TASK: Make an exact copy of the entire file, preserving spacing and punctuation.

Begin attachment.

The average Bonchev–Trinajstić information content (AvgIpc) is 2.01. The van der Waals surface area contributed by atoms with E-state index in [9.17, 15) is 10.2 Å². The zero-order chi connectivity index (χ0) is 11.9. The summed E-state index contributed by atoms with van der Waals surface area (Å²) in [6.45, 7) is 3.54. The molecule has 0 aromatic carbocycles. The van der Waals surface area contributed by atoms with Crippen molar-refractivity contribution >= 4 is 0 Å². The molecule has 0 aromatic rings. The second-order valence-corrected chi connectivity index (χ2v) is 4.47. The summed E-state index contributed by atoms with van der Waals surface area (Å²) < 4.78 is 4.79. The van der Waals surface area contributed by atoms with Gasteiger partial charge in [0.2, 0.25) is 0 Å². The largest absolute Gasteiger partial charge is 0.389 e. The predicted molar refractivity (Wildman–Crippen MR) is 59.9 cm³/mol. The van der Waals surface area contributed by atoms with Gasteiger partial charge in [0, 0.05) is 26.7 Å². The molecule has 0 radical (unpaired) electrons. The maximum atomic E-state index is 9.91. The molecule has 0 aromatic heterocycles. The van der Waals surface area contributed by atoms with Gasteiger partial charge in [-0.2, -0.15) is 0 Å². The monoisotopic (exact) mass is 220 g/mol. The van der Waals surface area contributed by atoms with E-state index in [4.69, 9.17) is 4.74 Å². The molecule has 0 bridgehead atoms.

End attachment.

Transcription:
The average Bonchev–Trinajstić information content (AvgIpc) is 2.01. The van der Waals surface area contributed by atoms with E-state index in [9.17, 15) is 10.2 Å². The zero-order chi connectivity index (χ0) is 11.9. The summed E-state index contributed by atoms with van der Waals surface area (Å²) in [6.45, 7) is 3.54. The molecule has 0 aromatic carbocycles. The van der Waals surface area contributed by atoms with Crippen molar-refractivity contribution >= 4 is 0 Å². The molecule has 0 aromatic rings. The second-order valence-corrected chi connectivity index (χ2v) is 4.47. The summed E-state index contributed by atoms with van der Waals surface area (Å²) < 4.78 is 4.79. The van der Waals surface area contributed by atoms with Gasteiger partial charge in [0.2, 0.25) is 0 Å². The largest absolute Gasteiger partial charge is 0.389 e. The predicted molar refractivity (Wildman–Crippen MR) is 59.9 cm³/mol. The van der Waals surface area contributed by atoms with Gasteiger partial charge in [0, 0.05) is 26.7 Å². The molecule has 0 radical (unpaired) electrons. The maximum atomic E-state index is 9.91. The molecule has 0 aromatic heterocycles. The van der Waals surface area contributed by atoms with Gasteiger partial charge in [-0.2, -0.15) is 0 Å². The monoisotopic (exact) mass is 220 g/mol. The van der Waals surface area contributed by atoms with E-state index in [4.69, 9.17) is 4.74 Å². The molecule has 0 bridgehead atoms.